A preparation consisting of PLATELETS concentrated in a limited volume of PLASMA. This is used in various surgical tissue regeneration procedures where the GROWTH FACTORS in the platelets enhance wound healing and regeneration.
The attachment of PLATELETS to one another. This clumping together can be induced by a number of agents (e.g., THROMBIN; COLLAGEN) and is part of the mechanism leading to the formation of a THROMBUS.
Inflammation of the thick tissue on the bottom of the foot (plantar fascia) causing HEEL pain. The plantar fascia (also called plantar aponeurosis) are bands of fibrous tissue extending from the calcaneal tuberosity to the TOES. The etiology of plantar fasciitis remains controversial but is likely to involve a biomechanical imbalance. Though often presenting along with HEEL SPUR, they do not appear to be causally related.
Non-nucleated disk-shaped cells formed in the megakaryocyte and found in the blood of all mammals. They are mainly involved in blood coagulation.
Renewal or repair of lost bone tissue. It excludes BONY CALLUS formed after BONE FRACTURES but not yet replaced by hard bone.
Restoration of integrity to traumatized tissue.
Drugs or agents which antagonize or impair any mechanism leading to blood platelet aggregation, whether during the phases of activation and shape change or following the dense-granule release reaction and stimulation of the prostaglandin-thromboxane system.
Adenosine 5'-(trihydrogen diphosphate). An adenine nucleotide containing two phosphate groups esterified to the sugar moiety at the 5'-position.
The physical restoration of oromandibular defects.
The use of HIGH-ENERGY SHOCK WAVES, in the frequency range of 20-30 kHz, to cut through mineralized tissue.
The number of PLATELETS per unit volume in a sample of venous BLOOD.
The process whereby PLATELETS adhere to something other than platelets, e.g., COLLAGEN; BASEMENT MEMBRANE; MICROFIBRILS; or other "foreign" surfaces.
Surface glycoproteins on platelets which have a key role in hemostasis and thrombosis such as platelet adhesion and aggregation. Many of these are receptors.
The residual portion of BLOOD that is left after removal of BLOOD CELLS by CENTRIFUGATION without prior BLOOD COAGULATION.
A CXC chemokine that is found in the alpha granules of PLATELETS. The protein has a molecular size of 7800 kDa and can occur as a monomer, a dimer or a tetramer depending upon its concentration in solution. Platelet factor 4 has a high affinity for HEPARIN and is often found complexed with GLYCOPROTEINS such as PROTEIN C.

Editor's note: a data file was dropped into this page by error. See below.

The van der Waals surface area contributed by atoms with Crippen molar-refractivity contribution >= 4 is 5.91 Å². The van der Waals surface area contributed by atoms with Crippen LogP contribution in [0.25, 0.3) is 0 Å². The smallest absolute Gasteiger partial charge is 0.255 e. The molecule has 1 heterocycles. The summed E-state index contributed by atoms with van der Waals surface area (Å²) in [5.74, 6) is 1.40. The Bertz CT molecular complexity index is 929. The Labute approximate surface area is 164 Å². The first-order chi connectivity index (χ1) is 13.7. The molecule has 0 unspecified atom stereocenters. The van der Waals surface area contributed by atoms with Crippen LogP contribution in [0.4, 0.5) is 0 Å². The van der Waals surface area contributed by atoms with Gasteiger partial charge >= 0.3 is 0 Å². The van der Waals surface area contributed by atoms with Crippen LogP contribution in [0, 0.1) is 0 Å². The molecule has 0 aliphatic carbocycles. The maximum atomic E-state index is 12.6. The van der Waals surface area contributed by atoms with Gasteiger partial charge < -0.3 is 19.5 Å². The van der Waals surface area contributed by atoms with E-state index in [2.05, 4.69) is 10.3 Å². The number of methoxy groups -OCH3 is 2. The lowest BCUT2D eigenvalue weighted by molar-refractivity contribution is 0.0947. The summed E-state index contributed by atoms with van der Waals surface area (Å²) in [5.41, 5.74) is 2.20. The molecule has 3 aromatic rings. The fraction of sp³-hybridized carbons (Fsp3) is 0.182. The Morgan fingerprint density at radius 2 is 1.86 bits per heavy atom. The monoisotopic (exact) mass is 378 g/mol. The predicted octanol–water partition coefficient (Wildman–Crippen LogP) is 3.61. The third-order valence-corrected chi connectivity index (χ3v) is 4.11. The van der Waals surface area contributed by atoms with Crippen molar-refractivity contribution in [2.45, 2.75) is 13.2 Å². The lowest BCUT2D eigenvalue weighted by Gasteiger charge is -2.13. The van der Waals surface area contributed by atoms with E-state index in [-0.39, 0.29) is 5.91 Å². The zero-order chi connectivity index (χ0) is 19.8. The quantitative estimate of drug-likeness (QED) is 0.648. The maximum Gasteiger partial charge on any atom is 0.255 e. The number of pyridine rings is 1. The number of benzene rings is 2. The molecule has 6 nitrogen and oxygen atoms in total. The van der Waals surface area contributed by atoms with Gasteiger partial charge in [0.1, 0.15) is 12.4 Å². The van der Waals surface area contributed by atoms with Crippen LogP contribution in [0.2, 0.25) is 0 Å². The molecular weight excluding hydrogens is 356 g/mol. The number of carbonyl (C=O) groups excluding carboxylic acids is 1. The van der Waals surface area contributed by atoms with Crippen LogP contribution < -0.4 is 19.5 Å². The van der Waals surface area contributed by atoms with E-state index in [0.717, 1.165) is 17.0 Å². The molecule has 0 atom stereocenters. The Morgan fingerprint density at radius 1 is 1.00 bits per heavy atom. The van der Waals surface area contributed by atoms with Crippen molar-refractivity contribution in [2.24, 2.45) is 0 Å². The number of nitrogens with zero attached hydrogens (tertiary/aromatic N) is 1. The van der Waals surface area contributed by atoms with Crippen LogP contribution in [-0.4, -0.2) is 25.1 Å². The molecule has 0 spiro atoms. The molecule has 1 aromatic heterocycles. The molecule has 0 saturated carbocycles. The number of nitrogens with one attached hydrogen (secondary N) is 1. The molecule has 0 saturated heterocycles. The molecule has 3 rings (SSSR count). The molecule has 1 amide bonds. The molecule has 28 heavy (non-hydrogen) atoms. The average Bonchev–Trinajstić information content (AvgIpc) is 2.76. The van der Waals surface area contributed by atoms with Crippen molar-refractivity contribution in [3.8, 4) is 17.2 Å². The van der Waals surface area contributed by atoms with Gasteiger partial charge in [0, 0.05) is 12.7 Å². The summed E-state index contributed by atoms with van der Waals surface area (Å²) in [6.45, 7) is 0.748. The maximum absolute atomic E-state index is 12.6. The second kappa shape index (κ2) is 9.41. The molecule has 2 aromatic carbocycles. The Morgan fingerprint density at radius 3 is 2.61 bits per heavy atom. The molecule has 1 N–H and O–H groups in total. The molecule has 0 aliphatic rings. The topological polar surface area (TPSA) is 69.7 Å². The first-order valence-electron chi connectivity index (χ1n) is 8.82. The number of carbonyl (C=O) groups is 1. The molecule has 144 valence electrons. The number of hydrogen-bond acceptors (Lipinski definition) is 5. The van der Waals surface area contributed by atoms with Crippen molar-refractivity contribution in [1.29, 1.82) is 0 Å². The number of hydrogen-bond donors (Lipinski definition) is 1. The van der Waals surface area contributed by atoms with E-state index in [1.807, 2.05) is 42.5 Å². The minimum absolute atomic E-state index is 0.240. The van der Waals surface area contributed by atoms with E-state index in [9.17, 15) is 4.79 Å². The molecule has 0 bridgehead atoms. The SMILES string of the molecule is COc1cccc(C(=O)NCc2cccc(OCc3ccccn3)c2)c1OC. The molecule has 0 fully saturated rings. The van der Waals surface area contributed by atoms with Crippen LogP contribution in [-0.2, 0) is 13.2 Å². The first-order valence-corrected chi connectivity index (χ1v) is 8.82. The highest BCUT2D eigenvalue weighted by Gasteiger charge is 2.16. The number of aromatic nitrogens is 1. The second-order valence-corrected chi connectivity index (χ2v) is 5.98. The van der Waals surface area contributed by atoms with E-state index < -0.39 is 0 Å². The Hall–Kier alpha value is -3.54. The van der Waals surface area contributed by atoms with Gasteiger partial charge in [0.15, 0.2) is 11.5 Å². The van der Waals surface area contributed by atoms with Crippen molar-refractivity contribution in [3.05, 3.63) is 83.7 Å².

The transfer of blood platelets from a donor to a recipient or reinfusion to the donor.
A phospholipid derivative formed by PLATELETS; BASOPHILS; NEUTROPHILS; MONOCYTES; and MACROPHAGES. It is a potent platelet aggregating agent and inducer of systemic anaphylactic symptoms, including HYPOTENSION; THROMBOCYTOPENIA; NEUTROPENIA; and BRONCHOCONSTRICTION.
Laboratory examination used to monitor and evaluate platelet function in a patient's blood.
Platelet membrane glycoprotein complex important for platelet adhesion and aggregation. It is an integrin complex containing INTEGRIN ALPHAIIB and INTEGRIN BETA3 which recognizes the arginine-glycine-aspartic acid (RGD) sequence present on several adhesive proteins. As such, it is a receptor for FIBRINOGEN; VON WILLEBRAND FACTOR; FIBRONECTIN; VITRONECTIN; and THROMBOSPONDINS. A deficiency of GPIIb-IIIa results in GLANZMANN THROMBASTHENIA.
Platelet membrane glycoprotein complex essential for normal platelet adhesion and clot formation at sites of vascular injury. It is composed of three polypeptides, GPIb alpha, GPIb beta, and GPIX. Glycoprotein Ib functions as a receptor for von Willebrand factor and for thrombin. Congenital deficiency of the GPIb-IX complex results in Bernard-Soulier syndrome. The platelet glycoprotein GPV associates with GPIb-IX and is also absent in Bernard-Soulier syndrome.
A publication issued at stated, more or less regular, intervals.